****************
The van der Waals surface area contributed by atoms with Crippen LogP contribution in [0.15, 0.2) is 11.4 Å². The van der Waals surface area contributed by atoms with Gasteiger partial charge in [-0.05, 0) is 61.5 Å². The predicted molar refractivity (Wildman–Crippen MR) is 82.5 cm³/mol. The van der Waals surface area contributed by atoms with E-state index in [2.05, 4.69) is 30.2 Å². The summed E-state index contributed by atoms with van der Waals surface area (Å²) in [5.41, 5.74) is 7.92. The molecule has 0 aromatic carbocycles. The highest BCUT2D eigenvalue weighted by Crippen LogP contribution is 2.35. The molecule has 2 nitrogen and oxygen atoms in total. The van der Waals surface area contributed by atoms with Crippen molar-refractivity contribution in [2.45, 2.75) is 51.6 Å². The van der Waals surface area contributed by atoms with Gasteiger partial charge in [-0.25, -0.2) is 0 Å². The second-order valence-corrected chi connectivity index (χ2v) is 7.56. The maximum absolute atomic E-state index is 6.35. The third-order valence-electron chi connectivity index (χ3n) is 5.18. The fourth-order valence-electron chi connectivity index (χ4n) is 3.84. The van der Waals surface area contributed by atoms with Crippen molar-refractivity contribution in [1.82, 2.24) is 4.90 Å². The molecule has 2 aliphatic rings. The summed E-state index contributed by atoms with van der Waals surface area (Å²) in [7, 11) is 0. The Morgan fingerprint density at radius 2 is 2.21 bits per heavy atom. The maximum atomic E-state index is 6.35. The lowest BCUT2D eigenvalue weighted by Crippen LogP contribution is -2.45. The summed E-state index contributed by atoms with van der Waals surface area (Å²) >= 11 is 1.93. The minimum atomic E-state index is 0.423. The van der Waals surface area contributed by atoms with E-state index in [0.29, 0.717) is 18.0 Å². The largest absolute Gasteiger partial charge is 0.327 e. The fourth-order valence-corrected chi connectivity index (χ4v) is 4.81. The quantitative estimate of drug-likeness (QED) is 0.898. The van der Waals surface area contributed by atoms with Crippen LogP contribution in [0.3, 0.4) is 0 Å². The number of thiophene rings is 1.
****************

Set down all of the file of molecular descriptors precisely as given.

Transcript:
The van der Waals surface area contributed by atoms with Crippen LogP contribution in [0.15, 0.2) is 11.4 Å². The van der Waals surface area contributed by atoms with Gasteiger partial charge in [-0.05, 0) is 61.5 Å². The predicted molar refractivity (Wildman–Crippen MR) is 82.5 cm³/mol. The van der Waals surface area contributed by atoms with E-state index in [2.05, 4.69) is 30.2 Å². The summed E-state index contributed by atoms with van der Waals surface area (Å²) in [5.41, 5.74) is 7.92. The molecule has 0 aromatic carbocycles. The highest BCUT2D eigenvalue weighted by Crippen LogP contribution is 2.35. The molecule has 2 nitrogen and oxygen atoms in total. The van der Waals surface area contributed by atoms with Crippen molar-refractivity contribution in [2.45, 2.75) is 51.6 Å². The van der Waals surface area contributed by atoms with Gasteiger partial charge in [-0.25, -0.2) is 0 Å². The second-order valence-corrected chi connectivity index (χ2v) is 7.56. The maximum absolute atomic E-state index is 6.35. The third-order valence-electron chi connectivity index (χ3n) is 5.18. The fourth-order valence-electron chi connectivity index (χ4n) is 3.84. The van der Waals surface area contributed by atoms with Crippen molar-refractivity contribution in [1.82, 2.24) is 4.90 Å². The molecule has 2 aliphatic rings. The summed E-state index contributed by atoms with van der Waals surface area (Å²) in [7, 11) is 0. The Morgan fingerprint density at radius 2 is 2.21 bits per heavy atom. The maximum atomic E-state index is 6.35. The lowest BCUT2D eigenvalue weighted by Crippen LogP contribution is -2.45. The summed E-state index contributed by atoms with van der Waals surface area (Å²) >= 11 is 1.93. The minimum atomic E-state index is 0.423. The van der Waals surface area contributed by atoms with E-state index in [0.29, 0.717) is 18.0 Å². The largest absolute Gasteiger partial charge is 0.327 e. The fourth-order valence-corrected chi connectivity index (χ4v) is 4.81. The quantitative estimate of drug-likeness (QED) is 0.898. The van der Waals surface area contributed by atoms with Crippen LogP contribution in [0.3, 0.4) is 0 Å². The number of thiophene rings is 1.